“Older women may have had less exposure to sex positivity and comprehensive sex education so it might have taken longer for some to figure out and then act on what they want,” says Elisabeth Gordon, M.D., a sexual health psychiatrist. “What is relevant now, though, is that we are having better sexual health discussions, and we should be turning our attention to these interactions as they are an important facet of relationship health and sexual health in a population which, by virtue of being both older and women, has been overly stigmatized and/or ignored.”

Many of us were so busy raising children that we had little time to think of ourselves, and our own emotional needs. Then, suddenly, our children were grown and on their own. We returned to school or to the work world, where we met women like us and we became aware of us as individuals.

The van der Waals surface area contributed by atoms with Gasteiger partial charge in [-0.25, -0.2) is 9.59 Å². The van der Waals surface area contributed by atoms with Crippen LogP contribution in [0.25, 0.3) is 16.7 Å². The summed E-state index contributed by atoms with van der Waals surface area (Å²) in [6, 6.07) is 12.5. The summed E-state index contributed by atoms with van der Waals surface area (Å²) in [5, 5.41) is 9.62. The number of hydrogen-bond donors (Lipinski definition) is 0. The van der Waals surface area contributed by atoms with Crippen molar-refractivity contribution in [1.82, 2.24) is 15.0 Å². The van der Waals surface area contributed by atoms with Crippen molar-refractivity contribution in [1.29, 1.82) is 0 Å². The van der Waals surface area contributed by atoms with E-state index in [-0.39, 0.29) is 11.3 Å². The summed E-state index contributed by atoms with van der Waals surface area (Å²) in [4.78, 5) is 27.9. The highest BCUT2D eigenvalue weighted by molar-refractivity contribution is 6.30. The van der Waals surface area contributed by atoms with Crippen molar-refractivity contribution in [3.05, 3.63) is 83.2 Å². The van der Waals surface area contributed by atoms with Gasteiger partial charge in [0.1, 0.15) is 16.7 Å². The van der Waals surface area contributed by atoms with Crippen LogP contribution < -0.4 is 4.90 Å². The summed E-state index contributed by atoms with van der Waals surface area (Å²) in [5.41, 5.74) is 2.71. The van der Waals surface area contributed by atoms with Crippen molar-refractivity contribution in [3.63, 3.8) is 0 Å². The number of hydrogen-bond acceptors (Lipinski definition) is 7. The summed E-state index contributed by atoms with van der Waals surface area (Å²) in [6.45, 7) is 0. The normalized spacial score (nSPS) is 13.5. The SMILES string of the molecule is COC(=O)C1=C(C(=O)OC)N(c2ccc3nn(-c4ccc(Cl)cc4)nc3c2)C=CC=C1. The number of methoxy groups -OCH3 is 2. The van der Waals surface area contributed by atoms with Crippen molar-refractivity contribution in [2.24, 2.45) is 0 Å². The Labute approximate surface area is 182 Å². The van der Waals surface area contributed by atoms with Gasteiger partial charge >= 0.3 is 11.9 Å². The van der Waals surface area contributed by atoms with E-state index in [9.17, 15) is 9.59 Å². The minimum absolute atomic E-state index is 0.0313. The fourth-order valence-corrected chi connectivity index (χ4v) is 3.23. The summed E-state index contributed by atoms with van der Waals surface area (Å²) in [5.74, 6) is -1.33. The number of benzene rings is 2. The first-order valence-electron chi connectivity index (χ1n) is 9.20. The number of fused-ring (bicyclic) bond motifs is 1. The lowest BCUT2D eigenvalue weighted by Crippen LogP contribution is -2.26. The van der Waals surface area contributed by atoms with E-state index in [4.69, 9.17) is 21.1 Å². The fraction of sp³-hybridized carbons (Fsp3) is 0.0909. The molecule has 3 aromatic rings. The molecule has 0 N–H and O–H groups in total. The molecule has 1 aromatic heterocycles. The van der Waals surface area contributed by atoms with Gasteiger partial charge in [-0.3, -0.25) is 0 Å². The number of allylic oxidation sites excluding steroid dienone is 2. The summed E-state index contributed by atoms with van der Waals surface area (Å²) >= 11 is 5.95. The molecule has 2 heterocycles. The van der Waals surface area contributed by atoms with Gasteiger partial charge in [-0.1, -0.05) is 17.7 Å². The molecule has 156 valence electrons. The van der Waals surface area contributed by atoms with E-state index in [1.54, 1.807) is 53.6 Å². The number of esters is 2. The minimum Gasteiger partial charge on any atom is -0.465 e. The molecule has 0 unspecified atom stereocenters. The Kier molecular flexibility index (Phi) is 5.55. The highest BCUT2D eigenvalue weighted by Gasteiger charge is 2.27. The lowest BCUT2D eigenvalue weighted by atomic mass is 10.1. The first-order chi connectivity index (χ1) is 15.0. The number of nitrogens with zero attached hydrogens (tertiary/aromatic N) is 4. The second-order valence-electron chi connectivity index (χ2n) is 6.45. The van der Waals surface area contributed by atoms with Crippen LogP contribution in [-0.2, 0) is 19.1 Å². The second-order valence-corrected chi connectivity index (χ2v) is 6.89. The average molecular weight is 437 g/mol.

We sought friends with whom we could have emotional connections and deep levels of communication. That was simple because women, for the most part, understood each other. As my friend Cheryl said: “Having my husband in the kitchen with me is always a disaster, but being in the kitchen with Suzanne, preparing a meal, well, it’s like we’re doing a ballet. We are so in sync.”

When Myra, another married friend retired, she relocated with her husband to a warmer climate. While she loved her husband, and they found other couples to dine and play cards with, she found herself envious of four single women who lived nearby. The women always seemed to be in high spirits. They celebrated all special occasions together. They traveled together and basically were just there for each other. “I felt like something was missing,” Myra said of her own life.

I could understand what she meant. I had taken a trip to Israel with 20 women. Two of them had brought their husbands. I noticed that at meals their table was quiet while ours spilled over with laughter. During the trip, the married women came to me and said, “You gals are having so much fun, we wish we’d left our husbands home.”